Human disturbance in a tropical rocky shore reduces species diversity

K.H.M. Ashoka Deepananda, Edison D Macusi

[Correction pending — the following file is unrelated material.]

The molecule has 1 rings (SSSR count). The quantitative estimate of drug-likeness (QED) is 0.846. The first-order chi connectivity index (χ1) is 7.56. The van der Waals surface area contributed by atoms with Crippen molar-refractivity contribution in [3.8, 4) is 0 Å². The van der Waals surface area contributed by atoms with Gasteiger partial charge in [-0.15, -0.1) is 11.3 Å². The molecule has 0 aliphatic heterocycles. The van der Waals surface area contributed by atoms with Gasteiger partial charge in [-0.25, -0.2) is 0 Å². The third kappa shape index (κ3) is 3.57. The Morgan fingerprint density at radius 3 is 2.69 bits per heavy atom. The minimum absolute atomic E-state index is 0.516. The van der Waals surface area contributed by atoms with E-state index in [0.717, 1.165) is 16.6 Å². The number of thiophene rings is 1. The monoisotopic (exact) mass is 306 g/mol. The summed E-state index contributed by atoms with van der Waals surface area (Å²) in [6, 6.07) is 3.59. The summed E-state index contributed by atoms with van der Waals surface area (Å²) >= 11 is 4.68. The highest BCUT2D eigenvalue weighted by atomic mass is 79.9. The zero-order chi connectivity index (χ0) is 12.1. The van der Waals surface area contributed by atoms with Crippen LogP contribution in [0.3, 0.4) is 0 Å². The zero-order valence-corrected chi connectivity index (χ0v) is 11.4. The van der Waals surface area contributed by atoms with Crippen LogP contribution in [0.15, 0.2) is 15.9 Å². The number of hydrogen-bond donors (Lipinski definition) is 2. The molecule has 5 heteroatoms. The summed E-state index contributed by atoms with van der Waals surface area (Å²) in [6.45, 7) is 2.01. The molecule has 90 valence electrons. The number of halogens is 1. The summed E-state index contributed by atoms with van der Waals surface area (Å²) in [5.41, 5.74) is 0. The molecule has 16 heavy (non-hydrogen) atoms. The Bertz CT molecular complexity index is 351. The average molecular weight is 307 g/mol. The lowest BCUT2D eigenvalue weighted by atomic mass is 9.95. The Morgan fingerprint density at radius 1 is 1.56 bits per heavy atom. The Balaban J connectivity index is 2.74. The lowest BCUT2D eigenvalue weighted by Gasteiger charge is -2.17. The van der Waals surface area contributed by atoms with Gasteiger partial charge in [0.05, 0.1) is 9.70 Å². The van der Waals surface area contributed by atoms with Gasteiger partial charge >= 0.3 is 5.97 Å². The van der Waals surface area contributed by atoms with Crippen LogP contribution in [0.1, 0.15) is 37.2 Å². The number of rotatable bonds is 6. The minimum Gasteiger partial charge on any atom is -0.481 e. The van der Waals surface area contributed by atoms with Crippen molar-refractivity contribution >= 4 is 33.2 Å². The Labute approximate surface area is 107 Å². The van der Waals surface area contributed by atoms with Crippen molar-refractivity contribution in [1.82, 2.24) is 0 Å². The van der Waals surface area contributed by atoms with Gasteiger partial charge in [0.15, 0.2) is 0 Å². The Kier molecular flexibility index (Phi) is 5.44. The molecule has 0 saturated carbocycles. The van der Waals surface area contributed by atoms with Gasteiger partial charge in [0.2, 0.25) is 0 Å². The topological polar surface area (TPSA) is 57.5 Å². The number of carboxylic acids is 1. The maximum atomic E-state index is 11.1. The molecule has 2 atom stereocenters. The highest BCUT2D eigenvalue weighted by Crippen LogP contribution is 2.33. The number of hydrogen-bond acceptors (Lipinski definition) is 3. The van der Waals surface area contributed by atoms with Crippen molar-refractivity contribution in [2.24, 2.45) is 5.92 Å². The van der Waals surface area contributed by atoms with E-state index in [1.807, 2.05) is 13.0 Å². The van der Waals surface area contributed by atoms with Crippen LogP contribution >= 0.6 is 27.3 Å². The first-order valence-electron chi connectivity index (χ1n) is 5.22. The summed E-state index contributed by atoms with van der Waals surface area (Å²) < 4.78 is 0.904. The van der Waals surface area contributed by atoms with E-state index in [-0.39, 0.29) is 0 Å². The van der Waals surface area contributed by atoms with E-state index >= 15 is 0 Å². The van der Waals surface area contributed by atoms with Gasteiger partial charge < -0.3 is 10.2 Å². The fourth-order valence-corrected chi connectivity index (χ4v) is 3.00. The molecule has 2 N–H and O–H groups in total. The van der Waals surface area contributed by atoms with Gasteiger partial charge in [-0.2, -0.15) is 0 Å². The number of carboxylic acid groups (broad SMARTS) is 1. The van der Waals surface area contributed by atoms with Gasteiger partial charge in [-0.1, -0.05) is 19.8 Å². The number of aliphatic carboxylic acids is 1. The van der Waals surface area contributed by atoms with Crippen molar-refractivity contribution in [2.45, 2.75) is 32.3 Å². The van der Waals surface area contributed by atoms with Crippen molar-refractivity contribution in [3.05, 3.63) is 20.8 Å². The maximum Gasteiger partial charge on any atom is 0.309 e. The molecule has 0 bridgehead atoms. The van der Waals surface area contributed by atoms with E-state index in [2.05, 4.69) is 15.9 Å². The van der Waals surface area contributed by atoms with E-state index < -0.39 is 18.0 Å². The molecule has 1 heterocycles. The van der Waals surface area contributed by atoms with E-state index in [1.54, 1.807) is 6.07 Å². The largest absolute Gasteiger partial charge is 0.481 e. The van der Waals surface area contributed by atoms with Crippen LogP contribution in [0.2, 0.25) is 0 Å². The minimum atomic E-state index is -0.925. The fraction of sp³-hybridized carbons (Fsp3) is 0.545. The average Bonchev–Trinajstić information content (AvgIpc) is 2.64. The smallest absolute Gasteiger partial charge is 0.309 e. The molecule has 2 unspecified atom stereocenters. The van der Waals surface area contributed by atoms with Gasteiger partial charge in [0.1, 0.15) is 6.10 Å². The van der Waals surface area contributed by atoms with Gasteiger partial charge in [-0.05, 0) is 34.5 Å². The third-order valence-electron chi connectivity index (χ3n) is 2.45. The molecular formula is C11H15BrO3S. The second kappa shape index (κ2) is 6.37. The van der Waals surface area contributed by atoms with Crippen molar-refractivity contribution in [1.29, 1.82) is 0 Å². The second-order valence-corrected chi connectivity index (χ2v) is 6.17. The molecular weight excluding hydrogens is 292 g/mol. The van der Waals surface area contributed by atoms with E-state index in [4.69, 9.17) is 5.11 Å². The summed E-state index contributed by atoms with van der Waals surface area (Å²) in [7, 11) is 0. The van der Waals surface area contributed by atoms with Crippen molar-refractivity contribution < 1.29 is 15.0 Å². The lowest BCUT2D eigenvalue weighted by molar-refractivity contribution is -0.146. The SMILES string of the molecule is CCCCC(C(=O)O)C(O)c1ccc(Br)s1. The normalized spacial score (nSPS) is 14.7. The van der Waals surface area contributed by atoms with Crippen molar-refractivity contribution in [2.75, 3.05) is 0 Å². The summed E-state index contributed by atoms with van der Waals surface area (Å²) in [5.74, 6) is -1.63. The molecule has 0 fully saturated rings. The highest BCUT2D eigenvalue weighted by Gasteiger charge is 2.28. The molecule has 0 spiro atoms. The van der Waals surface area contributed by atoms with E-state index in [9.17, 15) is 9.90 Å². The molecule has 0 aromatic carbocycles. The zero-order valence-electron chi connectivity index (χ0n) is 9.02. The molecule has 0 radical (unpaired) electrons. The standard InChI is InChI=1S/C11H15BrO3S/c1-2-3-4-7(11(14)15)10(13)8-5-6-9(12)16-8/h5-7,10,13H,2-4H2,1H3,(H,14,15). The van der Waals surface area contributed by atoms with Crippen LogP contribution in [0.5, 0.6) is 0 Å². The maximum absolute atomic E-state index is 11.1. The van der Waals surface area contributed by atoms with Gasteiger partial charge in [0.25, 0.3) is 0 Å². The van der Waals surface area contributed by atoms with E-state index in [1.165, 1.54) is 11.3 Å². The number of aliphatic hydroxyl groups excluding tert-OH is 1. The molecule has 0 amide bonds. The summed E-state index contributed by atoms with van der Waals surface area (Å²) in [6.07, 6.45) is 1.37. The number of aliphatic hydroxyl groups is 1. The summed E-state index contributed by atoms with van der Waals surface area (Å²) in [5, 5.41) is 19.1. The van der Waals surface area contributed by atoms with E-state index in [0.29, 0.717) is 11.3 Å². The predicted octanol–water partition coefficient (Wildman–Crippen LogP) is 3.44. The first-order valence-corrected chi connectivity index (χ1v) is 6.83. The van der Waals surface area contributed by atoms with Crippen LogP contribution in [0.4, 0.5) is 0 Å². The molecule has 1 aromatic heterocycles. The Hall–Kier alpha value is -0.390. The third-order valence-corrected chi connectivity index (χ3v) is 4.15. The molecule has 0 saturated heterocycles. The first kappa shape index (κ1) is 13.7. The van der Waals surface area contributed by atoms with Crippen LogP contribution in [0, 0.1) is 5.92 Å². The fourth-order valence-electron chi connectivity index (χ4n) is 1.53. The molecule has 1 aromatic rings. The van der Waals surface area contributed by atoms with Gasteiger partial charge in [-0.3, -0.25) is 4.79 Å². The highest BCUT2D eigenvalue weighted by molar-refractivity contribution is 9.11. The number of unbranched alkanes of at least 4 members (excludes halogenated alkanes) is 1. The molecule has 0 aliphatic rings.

Human activities in coastal areas may threaten biological communities and lead to the loss of biodiversity. This study compares the impact of human trampling on macrobenthic communities found in the low-, mid-, and high-tidal zones of the Rumassala Marine Sanctuary and two adjacent localities, Galle and Unawatuna. We used univariate measures, species area curves, and diversity indices to discriminate the impact of human activity on the rocky shore community assemblages. Results from index of disturbance of macrofauna and macroflora in more frequently visited sites like Galle and Unawatuna indicate that human presence tends to negatively affect the benthic assemblages; in contrast, human disturbance has a lower influence in Rumassala. There were more macrobenthic species in Rumassala (81) than in Galle (59) or Unawatuna (52), and Margalef’s and Shannon’s diversity indices, respectively, indicate the same trend, i.e., Rumassala (9.42, 3.17), Galle (7.21, 3.13), and Unawatuna (6.74, 2.90).

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